Kelley brought a pro se 42 U.S.C. sec. 1983 civil rights action, alleging that the defendants were deliberately indifferent to the future heath risks posed by his exposure to secondhand smoke in prison and that they failed to enforce Georgia Department of Corrections policies prohibiting smoking inside the Coffee County Correctional Facility, where he had been incarcerated. After cross motions for summary judgment, the magistrate judge recommended that the defendants’ summary judgment motion be granted, finding that Kelley had failed to show a risk to his future health and that the defendants were enforcing a no-smoking policy to the best of their ability. The district court adopted the magistrate’s recommendation. On appeal, the U.S. Court of Appeals for the Eleventh Circuit affirmed, ruling that Kelley had failed to meet both the objective and subjective tests in Helling v. McKinney. The Court of Appeals ruled that Kelley failed to show that he is being exposed to unreasonable levels of secondhand smoke, did not allege that his cellmate is a smoker, failed “to proffer any evidence, other than his own self-serving statements, to show that the ventilation was not sufficient” and has since been released from prison. Moreover, the Court of Appeals also ruled that Kelley would have failed the subjective Helling test since he offered “no evidence to show that the defendants acted with deliberate indifference.’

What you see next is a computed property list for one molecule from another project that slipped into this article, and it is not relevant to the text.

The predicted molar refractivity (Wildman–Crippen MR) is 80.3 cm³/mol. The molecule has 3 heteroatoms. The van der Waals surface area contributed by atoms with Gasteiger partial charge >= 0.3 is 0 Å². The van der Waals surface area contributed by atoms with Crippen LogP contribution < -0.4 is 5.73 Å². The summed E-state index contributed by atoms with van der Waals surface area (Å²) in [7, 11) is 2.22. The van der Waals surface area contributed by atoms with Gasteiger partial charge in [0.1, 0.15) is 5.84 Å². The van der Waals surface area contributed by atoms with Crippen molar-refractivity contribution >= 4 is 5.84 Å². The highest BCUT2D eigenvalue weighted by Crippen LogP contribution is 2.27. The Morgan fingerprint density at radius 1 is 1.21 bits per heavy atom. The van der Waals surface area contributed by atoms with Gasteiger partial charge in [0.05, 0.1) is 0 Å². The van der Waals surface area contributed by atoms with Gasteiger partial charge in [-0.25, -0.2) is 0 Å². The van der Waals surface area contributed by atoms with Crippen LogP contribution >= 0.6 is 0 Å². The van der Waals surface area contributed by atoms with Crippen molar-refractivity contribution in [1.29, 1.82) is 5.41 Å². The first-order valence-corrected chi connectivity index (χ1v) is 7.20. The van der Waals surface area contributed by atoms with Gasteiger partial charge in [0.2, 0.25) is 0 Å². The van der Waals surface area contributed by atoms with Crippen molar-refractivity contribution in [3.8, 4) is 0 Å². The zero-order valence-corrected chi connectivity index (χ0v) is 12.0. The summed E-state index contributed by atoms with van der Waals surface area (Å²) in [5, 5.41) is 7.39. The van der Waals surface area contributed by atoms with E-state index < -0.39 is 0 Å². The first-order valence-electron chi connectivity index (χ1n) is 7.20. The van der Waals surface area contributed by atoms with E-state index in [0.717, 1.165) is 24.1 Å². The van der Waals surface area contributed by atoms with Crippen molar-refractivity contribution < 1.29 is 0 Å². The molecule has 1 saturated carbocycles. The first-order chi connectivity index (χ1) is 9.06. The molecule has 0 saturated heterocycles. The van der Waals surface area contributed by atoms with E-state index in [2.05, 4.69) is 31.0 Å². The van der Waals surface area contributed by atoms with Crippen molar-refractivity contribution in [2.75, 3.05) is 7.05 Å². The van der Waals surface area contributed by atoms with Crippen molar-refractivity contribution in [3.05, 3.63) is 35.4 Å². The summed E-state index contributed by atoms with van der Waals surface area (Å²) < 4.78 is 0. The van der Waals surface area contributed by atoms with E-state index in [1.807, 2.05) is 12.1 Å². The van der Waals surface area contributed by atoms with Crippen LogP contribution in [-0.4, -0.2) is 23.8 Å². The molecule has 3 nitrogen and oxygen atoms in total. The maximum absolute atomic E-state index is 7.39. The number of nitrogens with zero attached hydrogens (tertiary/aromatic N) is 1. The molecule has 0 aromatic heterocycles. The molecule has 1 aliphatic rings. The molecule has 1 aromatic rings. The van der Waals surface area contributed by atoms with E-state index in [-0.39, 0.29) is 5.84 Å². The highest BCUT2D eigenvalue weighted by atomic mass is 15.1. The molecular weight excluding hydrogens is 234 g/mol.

400 F.3d 1282, 2005 U.S. App. LEXIS 3140 (U.S.C.A. 11th Cir. 2005).